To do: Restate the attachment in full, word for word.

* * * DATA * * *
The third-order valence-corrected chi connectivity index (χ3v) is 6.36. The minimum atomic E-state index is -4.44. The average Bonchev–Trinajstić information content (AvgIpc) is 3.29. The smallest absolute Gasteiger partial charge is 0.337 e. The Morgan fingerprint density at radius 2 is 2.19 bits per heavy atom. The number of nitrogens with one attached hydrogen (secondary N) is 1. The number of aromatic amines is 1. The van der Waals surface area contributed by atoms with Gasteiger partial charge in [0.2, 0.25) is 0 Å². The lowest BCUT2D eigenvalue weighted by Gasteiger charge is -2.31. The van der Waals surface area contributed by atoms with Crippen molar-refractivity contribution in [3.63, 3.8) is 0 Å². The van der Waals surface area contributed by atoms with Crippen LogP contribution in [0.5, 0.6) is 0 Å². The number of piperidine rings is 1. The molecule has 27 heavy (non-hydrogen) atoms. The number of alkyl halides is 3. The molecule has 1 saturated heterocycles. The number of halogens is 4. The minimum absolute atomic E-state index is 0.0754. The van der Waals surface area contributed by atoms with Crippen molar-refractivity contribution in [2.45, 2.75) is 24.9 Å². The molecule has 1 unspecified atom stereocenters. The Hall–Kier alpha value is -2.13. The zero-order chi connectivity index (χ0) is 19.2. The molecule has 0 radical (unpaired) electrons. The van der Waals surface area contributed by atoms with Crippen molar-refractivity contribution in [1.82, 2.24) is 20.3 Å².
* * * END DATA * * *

The third-order valence-corrected chi connectivity index (χ3v) is 6.36. The minimum atomic E-state index is -4.44. The average Bonchev–Trinajstić information content (AvgIpc) is 3.29. The smallest absolute Gasteiger partial charge is 0.337 e. The Morgan fingerprint density at radius 2 is 2.19 bits per heavy atom. The number of nitrogens with one attached hydrogen (secondary N) is 1. The number of aromatic amines is 1. The van der Waals surface area contributed by atoms with Gasteiger partial charge in [0.2, 0.25) is 0 Å². The lowest BCUT2D eigenvalue weighted by Gasteiger charge is -2.31. The van der Waals surface area contributed by atoms with Crippen molar-refractivity contribution in [3.63, 3.8) is 0 Å². The van der Waals surface area contributed by atoms with Crippen LogP contribution in [0.5, 0.6) is 0 Å². The number of piperidine rings is 1. The molecule has 27 heavy (non-hydrogen) atoms. The number of alkyl halides is 3. The molecule has 1 saturated heterocycles. The number of halogens is 4. The minimum absolute atomic E-state index is 0.0754. The van der Waals surface area contributed by atoms with Crippen molar-refractivity contribution in [2.45, 2.75) is 24.9 Å². The molecule has 1 unspecified atom stereocenters. The Hall–Kier alpha value is -2.13. The zero-order chi connectivity index (χ0) is 19.2. The molecule has 0 radical (unpaired) electrons. The van der Waals surface area contributed by atoms with Crippen molar-refractivity contribution in [1.82, 2.24) is 20.3 Å².